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Nutrition

Eating for a Healthy Heart

It can be very difficult for people to make changes in their diets and start eating foods that are considered "heart healthy." In order to help people ease into the process of beginning to eat a more healthy diet, Wellness recommends making the following three simple changes today:

Lower the Amount of Fat and Cholesterol in Your Diet

Limiting the amount of saturated and trans fat in your diet is probably the single most important thing you can do to lower cholesterol and lessen the chance of heart disease. The American Heart Association (AHA) offers guidelines on their Web page for the maximum amount of fats that a person should consume to reduce the amount of butter, margarine, cream and shortening, and choose olive and canola oil when cooking.

Lower the Amount of Salt in Your Diet

Salt increases your chances of developing high blood pressure which can lead to heart disease. The AHA recommends no more than 2300 mg of salt per day, which equals approximately one small teaspoon. In order to lower your intake of salt, you should try the salt substitutes that are available in the supermarket, and read labels of processed food which contains large amounts of sodium.

Increase Your Fiber by Choosing Whole Grain Foods

Adding fiber to your diet plays an important role in controlling blood pressure.  Choose whole grain pasta and brown rice over regular pasta and white rice, along with a high fiber cereal, oatmeal and whole grain breads for a heart-healthy diet.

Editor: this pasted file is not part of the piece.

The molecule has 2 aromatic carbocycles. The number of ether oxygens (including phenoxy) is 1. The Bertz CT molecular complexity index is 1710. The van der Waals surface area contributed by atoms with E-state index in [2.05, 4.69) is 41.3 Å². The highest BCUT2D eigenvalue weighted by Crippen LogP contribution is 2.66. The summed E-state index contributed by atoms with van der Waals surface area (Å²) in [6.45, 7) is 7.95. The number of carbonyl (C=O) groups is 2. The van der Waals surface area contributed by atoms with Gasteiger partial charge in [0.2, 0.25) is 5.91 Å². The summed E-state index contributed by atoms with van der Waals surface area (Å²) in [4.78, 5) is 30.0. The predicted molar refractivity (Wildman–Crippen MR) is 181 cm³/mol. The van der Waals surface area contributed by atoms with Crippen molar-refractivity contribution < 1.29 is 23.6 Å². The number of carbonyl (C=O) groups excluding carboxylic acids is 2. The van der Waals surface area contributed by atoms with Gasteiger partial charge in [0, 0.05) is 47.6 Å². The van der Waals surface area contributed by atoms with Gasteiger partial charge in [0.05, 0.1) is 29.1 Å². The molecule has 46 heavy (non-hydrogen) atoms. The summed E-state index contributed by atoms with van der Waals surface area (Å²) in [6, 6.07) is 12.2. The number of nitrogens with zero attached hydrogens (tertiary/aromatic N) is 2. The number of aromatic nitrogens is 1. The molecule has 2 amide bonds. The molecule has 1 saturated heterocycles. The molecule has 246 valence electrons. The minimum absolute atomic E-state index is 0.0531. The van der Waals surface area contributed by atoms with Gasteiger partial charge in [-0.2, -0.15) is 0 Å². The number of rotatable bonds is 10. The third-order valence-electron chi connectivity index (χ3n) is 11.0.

Facts about Fat

Try to eliminate bad fats from your diet, including saturated fat and trans-fat.  Good fats, to be consumed in moderation, include monounsaturated fat, polyunsaturated fat and omega-3 fatty acids.

Foods Containing Bad Fats

 

Saturated

meat and dairy (milk fat) such as fatty beef, lamb, pork, poultry with skin, beef fat (tallow), lard and cream, butter, cheese and other dairy products made from whole or reduced-fat (2%) milk. Butter is high in saturated fats and contains cholesterol.

Palm oil, palm kernel oil and coconut oil also contain primarily saturated fats but do not contain cholesterol.

Trans

About 20–25 percent come from animal fat.

About 75–80 percent come from partially hydrogenated fat, especially in commercial baked goods (pastries, biscuits, muffins, cakes, pie crusts, doughnuts and cookies) and fried foods (fries, fried chicken, breaded chicken nuggets and breaded fish), snack foods (popcorn, crackers) and traditional vegetable shortening or stick margarine. (Soft margarine typically contain very low levels of trans fats.

 

Foods Containing Good Fats

Unsaturated fats (monounsaturated and polyunsaturated) are also found in many foods. Vegetable oils, nuts, and seafood are recommended sources of these fats.

 

Monounsaturated Canola oil, olive oil, peanut oil, sunflower oil, avocados and many nuts and seeds.
Polyunsaturated

A number of vegetable oils (soybean oil, corn oil and safflower oil), oily fish (salmon, tuna, mackerel, herring and trout) and most nuts and seeds. The polyunsaturated fats are either from the omega-3 (for example, seafood) or omega-6 (for example, most vegetable oils) family

Omega-3* Vegetable oils, principally canola and soybean oils. Flaxseed, English walnuts, Albacore tuna, Atlantic salmon, sardines and mackerel (avoid commercially-prepared fried fish).

 

*Omega-3 fatty acids have been shown in epidemiological and clinical trials to reduce the incidence of CVD. AHA guidelines support the consumption of two servings of fatty fish a week, as well as vegetable oils.

For more information, visit the American Heart Association Web site or theAmerican Hospital Association Web site.